return number >= lowerValue && upperValue > number;

This implies that it is something I’ve done incorrectly earlier on in my if/else statements, and I’d really like to understand how the logic breaks down using the syntax I tried. Otherwise I’m just copying other people’s code and giving up on my own method, which I think is equally logical (if more long-winded!).

Do you still have that line in your code?

We have used your logic, just a different swapping method and less variables.

inRange(number, startValue, endValue){
let lowerValue = startValue;
let upperValue = endValue;

if (endValue = ‘undefined’){
lowerValue = 0;
upperValue = startValue;
}

if (startValue > endValue) {
lowerValue = endValue;
upperValue = startValue;
}

return number >= lowerValue && upperValue > number;

},

That’s the other culprit I was secretly hoping you would spot on your own. It’s an assignment where a relation is being tested.

I’d just seen! And that resolves all but test 5, which I’m now trying to figure out!

5 - Uses end value as start value and start value as 0 if end value is not defined

So there must be a problem with how that first conditional is resolved.

Got it! So in fact my final if/else was working fine with the first correction, it was === instead of =, and I was looking at the string ‘undefined’ instead of the value of undefined.

The following works…

Thank you for your help inRange(number, startValue, endValue){

let lowerValue = startValue;

let upperValue = endValue;

if (endValue === undefined){

lowerValue = 0;

upperValue = startValue;

}

if (startValue > endValue) {

lowerValue = endValue;

upperValue = startValue;

}

if (number < lowerValue || number >= upperValue) {

return false;

} else {

return true;

}

},

1 Like

Excuse me for reading that wrong. Was biased toward a true result; sheesh.

As an aside, is there a way to have both arrows point the same direction? It is so much more readable and perhaps my snafu could have been avoided.

Great that you learned a little more about `undefined`.

Trick question, "Is undefined a JavaScript object?

What other instances can you think of where undefined surfaces?

Can you see the difference between your explicit (identity) comparison and my truth-tested expression?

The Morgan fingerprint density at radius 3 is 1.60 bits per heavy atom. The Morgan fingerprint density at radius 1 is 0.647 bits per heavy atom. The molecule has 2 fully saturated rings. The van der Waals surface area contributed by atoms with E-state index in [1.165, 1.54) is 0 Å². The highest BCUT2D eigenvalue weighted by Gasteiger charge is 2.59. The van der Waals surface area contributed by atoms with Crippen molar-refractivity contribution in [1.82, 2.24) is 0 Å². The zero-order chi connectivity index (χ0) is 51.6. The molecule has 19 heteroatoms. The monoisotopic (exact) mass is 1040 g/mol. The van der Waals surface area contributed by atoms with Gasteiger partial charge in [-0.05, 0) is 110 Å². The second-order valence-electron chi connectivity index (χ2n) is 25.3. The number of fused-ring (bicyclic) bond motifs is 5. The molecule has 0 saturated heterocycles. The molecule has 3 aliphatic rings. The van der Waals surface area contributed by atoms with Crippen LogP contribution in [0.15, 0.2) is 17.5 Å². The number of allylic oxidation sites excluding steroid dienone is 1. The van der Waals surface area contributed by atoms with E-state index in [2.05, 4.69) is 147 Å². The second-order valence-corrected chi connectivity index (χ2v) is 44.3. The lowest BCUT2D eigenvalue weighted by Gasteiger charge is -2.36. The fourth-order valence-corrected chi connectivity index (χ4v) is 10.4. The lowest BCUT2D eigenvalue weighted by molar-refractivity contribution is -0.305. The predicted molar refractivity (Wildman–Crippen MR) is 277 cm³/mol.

What would be the advantage of the explicit comparison (not a trick question)?

So I guess you could turn round:

if (number < lowerValue || number >= upperValue) {

if (lowerValue > number || number >= upperValue) {

Second part:

• undefined is a property of the global object I believe. I recall it can come up when a variable has no value assigned to it, or where no value is returned.
• Your method returned a boolean (true or false) whereas mine returned true or false directly based on the result of the comparison, which in this case I’d set up to act like a boolean as it was either true or false with an if/else that only ever gave those outcomes. I guess the explicit comparison could therefore give you more potential outcomes using an else if, if that was required and it was set up that way.
1 Like

Forgive me again, this time for not being explicit about the conditional in question. It was this one I was referring to…

``````if (end === undefined)
``````

as compared to,

``````if (! end)
``````

Your explicit (as much as it can be with undefined) confines the match to that very identity (or non-identity, as it were). Mine just lets its absence of any truth value suffice. The difference is plain. Which is better can only be debated on a case by case basis so there is no point painting one black and other white. Case by case.

The two differing methods of return are equally explicit/truth-based, so I should have taken that into account. The return method of choice is the one that works 100% of the time. Both do the job. I’m partial to the one that has no primitive literals.

Is undefined an object? That’s the question.

Use this tool to get what I mean…

``typeof``

If you push the button below, your code won’t lose it’s formatting and will be more readable